Issue 37, Volume 85
April 3, 2013
The Harper government has been muzzling scientists in many federal institutions, including Environment Canada, the Department of Fisheries and Oceans, Natural Resources Canada, the National Research Council of Canada, the Canadian Food Inspection Agency and the Department of National Defence. The problem has come to the media forefront again with the passing of new federal regulations.
A complaint filed on Feb. 20 to Canada’s information commissioner stated that federal government policy forces “scientists to jump through hoops before speaking with the media,” which breaches the Access to Information Act.
A 26-page report contained 100 pages of appendices outlining numerous examples of supposed muzzling.
It’s about time that something has been done to stop the muzzling of public servants when their work appears to run afoul of governments.
Governments have platforms to guide the county. They have a responsibility to govern on the platform which was presented to the electorate.
What governments don’t have is the right to stifle debate and discussion when they fear the work of public servants could counter their own internal platforms and plans.
And it’s not just scientists.
The government decreed that federal librarians who attend classrooms, conferences or speak at public meetings are taking part in “high risk” activities which may provide a risk to Library and Archives Canada. These events will now need to be cleared by managers.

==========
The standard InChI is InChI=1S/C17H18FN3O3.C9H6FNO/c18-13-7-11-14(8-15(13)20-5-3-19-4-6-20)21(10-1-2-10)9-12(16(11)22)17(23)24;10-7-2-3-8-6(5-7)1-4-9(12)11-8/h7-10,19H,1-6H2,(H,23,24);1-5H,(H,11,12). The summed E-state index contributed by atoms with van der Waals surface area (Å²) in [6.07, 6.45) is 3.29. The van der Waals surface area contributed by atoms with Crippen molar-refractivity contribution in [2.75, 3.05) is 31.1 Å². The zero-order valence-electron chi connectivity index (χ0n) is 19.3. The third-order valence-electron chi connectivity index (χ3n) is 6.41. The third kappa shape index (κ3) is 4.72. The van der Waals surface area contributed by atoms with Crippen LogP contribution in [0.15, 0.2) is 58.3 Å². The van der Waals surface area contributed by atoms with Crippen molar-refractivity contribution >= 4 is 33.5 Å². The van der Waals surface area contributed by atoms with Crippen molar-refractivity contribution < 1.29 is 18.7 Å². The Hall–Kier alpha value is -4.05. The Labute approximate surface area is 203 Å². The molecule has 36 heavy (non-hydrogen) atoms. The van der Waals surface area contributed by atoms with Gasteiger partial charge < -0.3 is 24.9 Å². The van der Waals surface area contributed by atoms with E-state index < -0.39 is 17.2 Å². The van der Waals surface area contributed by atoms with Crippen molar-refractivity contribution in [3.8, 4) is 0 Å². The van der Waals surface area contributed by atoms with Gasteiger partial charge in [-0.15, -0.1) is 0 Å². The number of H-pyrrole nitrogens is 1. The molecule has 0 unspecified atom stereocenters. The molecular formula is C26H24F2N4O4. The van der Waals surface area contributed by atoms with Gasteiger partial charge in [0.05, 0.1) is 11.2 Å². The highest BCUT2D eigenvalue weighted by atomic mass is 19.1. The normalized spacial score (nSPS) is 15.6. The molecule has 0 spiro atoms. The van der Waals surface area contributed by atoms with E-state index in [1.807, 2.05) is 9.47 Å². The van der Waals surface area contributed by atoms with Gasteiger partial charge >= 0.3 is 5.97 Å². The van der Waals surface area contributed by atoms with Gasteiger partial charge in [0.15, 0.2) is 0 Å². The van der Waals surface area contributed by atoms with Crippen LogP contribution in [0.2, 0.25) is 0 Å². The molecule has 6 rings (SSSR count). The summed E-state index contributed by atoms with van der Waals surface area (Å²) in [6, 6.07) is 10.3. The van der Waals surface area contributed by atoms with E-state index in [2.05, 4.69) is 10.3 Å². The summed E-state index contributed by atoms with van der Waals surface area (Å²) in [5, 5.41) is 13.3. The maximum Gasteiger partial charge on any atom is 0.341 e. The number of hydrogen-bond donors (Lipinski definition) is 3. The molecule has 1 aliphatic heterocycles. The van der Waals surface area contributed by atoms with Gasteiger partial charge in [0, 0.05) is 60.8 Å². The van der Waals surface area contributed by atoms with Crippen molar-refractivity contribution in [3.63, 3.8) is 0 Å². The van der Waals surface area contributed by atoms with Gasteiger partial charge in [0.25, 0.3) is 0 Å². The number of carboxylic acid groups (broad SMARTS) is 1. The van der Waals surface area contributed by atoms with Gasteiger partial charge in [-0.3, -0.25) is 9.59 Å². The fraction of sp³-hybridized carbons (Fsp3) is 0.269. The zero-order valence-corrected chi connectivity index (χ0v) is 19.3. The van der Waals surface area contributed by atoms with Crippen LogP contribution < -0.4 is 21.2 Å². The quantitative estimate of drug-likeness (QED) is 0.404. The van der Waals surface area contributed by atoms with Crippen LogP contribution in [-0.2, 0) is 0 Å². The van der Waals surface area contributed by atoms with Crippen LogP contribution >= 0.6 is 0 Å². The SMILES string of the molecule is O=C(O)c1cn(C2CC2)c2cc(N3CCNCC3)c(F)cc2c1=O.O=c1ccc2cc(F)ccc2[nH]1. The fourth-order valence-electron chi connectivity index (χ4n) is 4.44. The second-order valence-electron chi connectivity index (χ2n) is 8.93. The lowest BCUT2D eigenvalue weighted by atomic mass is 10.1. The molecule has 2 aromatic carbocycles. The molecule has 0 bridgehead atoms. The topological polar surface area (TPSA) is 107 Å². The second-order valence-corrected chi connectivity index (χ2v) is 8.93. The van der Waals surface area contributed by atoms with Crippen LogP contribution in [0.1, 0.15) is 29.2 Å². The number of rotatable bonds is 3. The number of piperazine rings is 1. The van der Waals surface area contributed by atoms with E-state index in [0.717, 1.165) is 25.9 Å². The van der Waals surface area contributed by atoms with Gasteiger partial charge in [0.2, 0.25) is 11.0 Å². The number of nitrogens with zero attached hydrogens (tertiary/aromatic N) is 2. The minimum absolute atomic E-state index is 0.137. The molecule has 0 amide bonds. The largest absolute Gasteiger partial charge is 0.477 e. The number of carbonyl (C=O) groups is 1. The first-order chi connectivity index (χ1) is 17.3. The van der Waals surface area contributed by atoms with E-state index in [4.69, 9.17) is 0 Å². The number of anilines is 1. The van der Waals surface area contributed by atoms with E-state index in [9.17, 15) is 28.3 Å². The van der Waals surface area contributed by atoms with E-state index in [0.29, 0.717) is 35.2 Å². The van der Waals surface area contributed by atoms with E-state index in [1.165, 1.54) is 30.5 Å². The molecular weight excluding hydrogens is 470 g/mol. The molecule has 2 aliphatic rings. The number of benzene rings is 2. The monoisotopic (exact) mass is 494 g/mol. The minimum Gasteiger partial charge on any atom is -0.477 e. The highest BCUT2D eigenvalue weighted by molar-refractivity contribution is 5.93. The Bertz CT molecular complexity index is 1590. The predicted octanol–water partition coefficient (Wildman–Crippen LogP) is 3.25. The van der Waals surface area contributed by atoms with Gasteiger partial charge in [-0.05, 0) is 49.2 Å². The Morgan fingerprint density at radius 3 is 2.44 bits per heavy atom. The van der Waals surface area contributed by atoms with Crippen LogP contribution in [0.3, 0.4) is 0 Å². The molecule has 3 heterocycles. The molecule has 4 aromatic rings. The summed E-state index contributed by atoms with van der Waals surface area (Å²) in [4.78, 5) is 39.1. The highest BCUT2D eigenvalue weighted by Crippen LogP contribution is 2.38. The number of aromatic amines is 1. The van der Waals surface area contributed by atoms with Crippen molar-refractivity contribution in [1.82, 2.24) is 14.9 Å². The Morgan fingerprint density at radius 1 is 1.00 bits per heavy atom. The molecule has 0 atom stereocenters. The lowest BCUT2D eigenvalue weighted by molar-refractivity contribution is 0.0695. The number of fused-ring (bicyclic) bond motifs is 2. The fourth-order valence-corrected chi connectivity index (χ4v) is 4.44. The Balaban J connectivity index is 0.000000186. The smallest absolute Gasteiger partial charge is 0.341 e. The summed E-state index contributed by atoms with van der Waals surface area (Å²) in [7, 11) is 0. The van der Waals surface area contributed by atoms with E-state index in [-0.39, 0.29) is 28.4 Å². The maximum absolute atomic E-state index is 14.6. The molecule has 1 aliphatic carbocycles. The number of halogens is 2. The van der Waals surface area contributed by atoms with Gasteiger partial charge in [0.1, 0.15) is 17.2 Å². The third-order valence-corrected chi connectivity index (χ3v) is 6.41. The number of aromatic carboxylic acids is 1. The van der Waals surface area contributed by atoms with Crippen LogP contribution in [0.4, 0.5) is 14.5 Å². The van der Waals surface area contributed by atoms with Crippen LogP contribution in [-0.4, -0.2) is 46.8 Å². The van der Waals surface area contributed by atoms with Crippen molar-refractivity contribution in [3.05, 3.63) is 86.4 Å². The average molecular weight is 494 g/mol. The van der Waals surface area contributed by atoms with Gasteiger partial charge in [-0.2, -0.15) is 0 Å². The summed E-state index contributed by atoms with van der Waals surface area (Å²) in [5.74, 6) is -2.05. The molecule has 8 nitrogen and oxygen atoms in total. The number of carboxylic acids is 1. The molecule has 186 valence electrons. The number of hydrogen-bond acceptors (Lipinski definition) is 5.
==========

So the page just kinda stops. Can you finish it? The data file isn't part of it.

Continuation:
Give me a break.
To make matters worse, in an Owellian tum of events, the new code of conduct conferred upon librarians stresses the fact that federal employees have a “duty of loyalty” to the “duly elected government.”
While all public servants certainly are intimately connected to the government, to make such assertions is reminiscent of a cold, controlled and closed society.
The question truly becomes: Why would a government want to silence its scientists and librarians?
The first part of the question is quite obvious. Scientists conduct science and there is a lot of science which condemns current government programs and agendas (think Alberta tar sands and global wanning).
Silencing librarians could be effective if an administration was seeking to limit the promulgation of information, as the key role of librarians is to guard over information of all fronts and help advance society on all fronts through their work.
It’s despicable that the current government is muzzling federal employees who are paid for by you, me and every other taxpayer across the country.
The information that these scientists and librarians collect and analyze is not owned by the Harper government. It’s owned by citizens and should be accessible to all.
It’s heartening to know that a probe into this matter has been launched as all citizens should begin to take note and potentially harbour fear when the federal government begins to launch an attack on the incredibly dangerous actions of scientists and librarians.
Jon Liedtke was the Features and Opinions Editor, Associate News Editor, Advertising Manager and Deficit Consultant at the UWindsor Lance.